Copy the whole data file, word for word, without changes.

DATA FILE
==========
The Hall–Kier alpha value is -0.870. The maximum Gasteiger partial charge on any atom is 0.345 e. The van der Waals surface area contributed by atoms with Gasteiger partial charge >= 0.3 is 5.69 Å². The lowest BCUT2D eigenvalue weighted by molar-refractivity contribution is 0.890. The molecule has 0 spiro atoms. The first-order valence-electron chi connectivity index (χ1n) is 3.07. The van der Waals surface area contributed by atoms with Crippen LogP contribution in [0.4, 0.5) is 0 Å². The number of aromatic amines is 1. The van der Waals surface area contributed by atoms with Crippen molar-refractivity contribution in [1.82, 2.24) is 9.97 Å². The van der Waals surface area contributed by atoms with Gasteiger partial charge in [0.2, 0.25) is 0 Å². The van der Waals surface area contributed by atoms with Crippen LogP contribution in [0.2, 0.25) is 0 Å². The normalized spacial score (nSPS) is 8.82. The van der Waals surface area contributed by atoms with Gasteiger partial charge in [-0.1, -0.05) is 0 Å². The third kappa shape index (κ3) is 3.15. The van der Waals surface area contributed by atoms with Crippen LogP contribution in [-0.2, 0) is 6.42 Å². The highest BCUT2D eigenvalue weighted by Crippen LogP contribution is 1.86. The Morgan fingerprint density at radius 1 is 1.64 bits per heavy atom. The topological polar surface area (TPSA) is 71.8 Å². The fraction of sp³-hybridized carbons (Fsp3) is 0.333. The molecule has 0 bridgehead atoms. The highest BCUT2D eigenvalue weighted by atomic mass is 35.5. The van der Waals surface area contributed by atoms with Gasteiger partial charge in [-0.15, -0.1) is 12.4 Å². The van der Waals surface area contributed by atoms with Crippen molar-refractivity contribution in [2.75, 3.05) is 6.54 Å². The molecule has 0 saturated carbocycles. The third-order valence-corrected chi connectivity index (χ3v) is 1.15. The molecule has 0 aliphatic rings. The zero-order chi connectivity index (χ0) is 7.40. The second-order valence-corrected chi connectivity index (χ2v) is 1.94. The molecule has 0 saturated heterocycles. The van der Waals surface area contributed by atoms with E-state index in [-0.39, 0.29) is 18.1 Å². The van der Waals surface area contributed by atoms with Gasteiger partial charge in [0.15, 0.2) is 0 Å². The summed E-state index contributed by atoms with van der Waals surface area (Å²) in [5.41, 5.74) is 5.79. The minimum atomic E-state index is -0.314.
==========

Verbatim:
The Hall–Kier alpha value is -0.870. The maximum Gasteiger partial charge on any atom is 0.345 e. The van der Waals surface area contributed by atoms with Gasteiger partial charge >= 0.3 is 5.69 Å². The lowest BCUT2D eigenvalue weighted by molar-refractivity contribution is 0.890. The molecule has 0 spiro atoms. The first-order valence-electron chi connectivity index (χ1n) is 3.07. The van der Waals surface area contributed by atoms with Crippen LogP contribution in [0.4, 0.5) is 0 Å². The number of aromatic amines is 1. The van der Waals surface area contributed by atoms with Crippen molar-refractivity contribution in [1.82, 2.24) is 9.97 Å². The van der Waals surface area contributed by atoms with Gasteiger partial charge in [0.2, 0.25) is 0 Å². The van der Waals surface area contributed by atoms with Crippen LogP contribution in [0.2, 0.25) is 0 Å². The normalized spacial score (nSPS) is 8.82. The van der Waals surface area contributed by atoms with Gasteiger partial charge in [-0.1, -0.05) is 0 Å². The third kappa shape index (κ3) is 3.15. The van der Waals surface area contributed by atoms with Crippen LogP contribution in [-0.2, 0) is 6.42 Å². The highest BCUT2D eigenvalue weighted by Crippen LogP contribution is 1.86. The Morgan fingerprint density at radius 1 is 1.64 bits per heavy atom. The topological polar surface area (TPSA) is 71.8 Å². The fraction of sp³-hybridized carbons (Fsp3) is 0.333. The molecule has 0 bridgehead atoms. The highest BCUT2D eigenvalue weighted by atomic mass is 35.5. The van der Waals surface area contributed by atoms with Gasteiger partial charge in [-0.15, -0.1) is 12.4 Å². The van der Waals surface area contributed by atoms with Crippen molar-refractivity contribution in [2.75, 3.05) is 6.54 Å². The molecule has 0 saturated carbocycles. The third-order valence-corrected chi connectivity index (χ3v) is 1.15. The molecule has 0 aliphatic rings. The zero-order chi connectivity index (χ0) is 7.40. The second-order valence-corrected chi connectivity index (χ2v) is 1.94. The molecule has 0 saturated heterocycles. The van der Waals surface area contributed by atoms with E-state index in [-0.39, 0.29) is 18.1 Å². The van der Waals surface area contributed by atoms with Gasteiger partial charge in [0.15, 0.2) is 0 Å². The summed E-state index contributed by atoms with van der Waals surface area (Å²) in [5.41, 5.74) is 5.79. The minimum atomic E-state index is -0.314.